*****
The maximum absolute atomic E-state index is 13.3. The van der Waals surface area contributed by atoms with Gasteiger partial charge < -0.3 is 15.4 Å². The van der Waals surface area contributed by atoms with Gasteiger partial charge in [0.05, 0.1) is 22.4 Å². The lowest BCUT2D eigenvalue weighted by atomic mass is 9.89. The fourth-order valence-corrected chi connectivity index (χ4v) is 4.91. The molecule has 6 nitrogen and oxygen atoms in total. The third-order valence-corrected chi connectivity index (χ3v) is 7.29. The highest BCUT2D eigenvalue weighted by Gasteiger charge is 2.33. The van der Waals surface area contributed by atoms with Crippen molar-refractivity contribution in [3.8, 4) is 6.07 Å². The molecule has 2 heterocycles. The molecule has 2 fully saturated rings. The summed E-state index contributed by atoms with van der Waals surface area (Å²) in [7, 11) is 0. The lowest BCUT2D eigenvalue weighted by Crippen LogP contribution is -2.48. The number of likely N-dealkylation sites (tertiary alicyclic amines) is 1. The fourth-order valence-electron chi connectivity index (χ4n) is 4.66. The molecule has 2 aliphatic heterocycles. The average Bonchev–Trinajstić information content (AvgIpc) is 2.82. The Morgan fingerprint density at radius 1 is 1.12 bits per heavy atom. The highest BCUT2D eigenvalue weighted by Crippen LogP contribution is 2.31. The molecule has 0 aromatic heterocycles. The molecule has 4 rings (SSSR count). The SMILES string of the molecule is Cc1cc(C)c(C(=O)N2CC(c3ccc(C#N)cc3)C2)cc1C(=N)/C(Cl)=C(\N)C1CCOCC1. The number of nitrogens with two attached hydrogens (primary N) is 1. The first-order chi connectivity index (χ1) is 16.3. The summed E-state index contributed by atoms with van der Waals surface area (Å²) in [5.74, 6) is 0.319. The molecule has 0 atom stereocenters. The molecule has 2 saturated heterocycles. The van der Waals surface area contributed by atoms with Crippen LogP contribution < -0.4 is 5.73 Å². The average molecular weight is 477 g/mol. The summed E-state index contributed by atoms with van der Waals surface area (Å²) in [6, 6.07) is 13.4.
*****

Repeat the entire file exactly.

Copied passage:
The maximum absolute atomic E-state index is 13.3. The van der Waals surface area contributed by atoms with Gasteiger partial charge < -0.3 is 15.4 Å². The van der Waals surface area contributed by atoms with Gasteiger partial charge in [0.05, 0.1) is 22.4 Å². The lowest BCUT2D eigenvalue weighted by atomic mass is 9.89. The fourth-order valence-corrected chi connectivity index (χ4v) is 4.91. The molecule has 6 nitrogen and oxygen atoms in total. The third-order valence-corrected chi connectivity index (χ3v) is 7.29. The highest BCUT2D eigenvalue weighted by Gasteiger charge is 2.33. The van der Waals surface area contributed by atoms with Crippen molar-refractivity contribution in [3.8, 4) is 6.07 Å². The molecule has 2 heterocycles. The molecule has 2 fully saturated rings. The summed E-state index contributed by atoms with van der Waals surface area (Å²) in [7, 11) is 0. The lowest BCUT2D eigenvalue weighted by Crippen LogP contribution is -2.48. The number of likely N-dealkylation sites (tertiary alicyclic amines) is 1. The fourth-order valence-electron chi connectivity index (χ4n) is 4.66. The molecule has 2 aliphatic heterocycles. The average Bonchev–Trinajstić information content (AvgIpc) is 2.82. The Morgan fingerprint density at radius 1 is 1.12 bits per heavy atom. The highest BCUT2D eigenvalue weighted by Crippen LogP contribution is 2.31. The molecule has 0 aromatic heterocycles. The molecule has 4 rings (SSSR count). The SMILES string of the molecule is Cc1cc(C)c(C(=O)N2CC(c3ccc(C#N)cc3)C2)cc1C(=N)/C(Cl)=C(\N)C1CCOCC1. The number of nitrogens with two attached hydrogens (primary N) is 1. The first-order chi connectivity index (χ1) is 16.3. The summed E-state index contributed by atoms with van der Waals surface area (Å²) in [5.74, 6) is 0.319. The molecule has 0 atom stereocenters. The molecule has 2 saturated heterocycles. The van der Waals surface area contributed by atoms with Crippen LogP contribution < -0.4 is 5.73 Å². The average molecular weight is 477 g/mol. The summed E-state index contributed by atoms with van der Waals surface area (Å²) in [6, 6.07) is 13.4.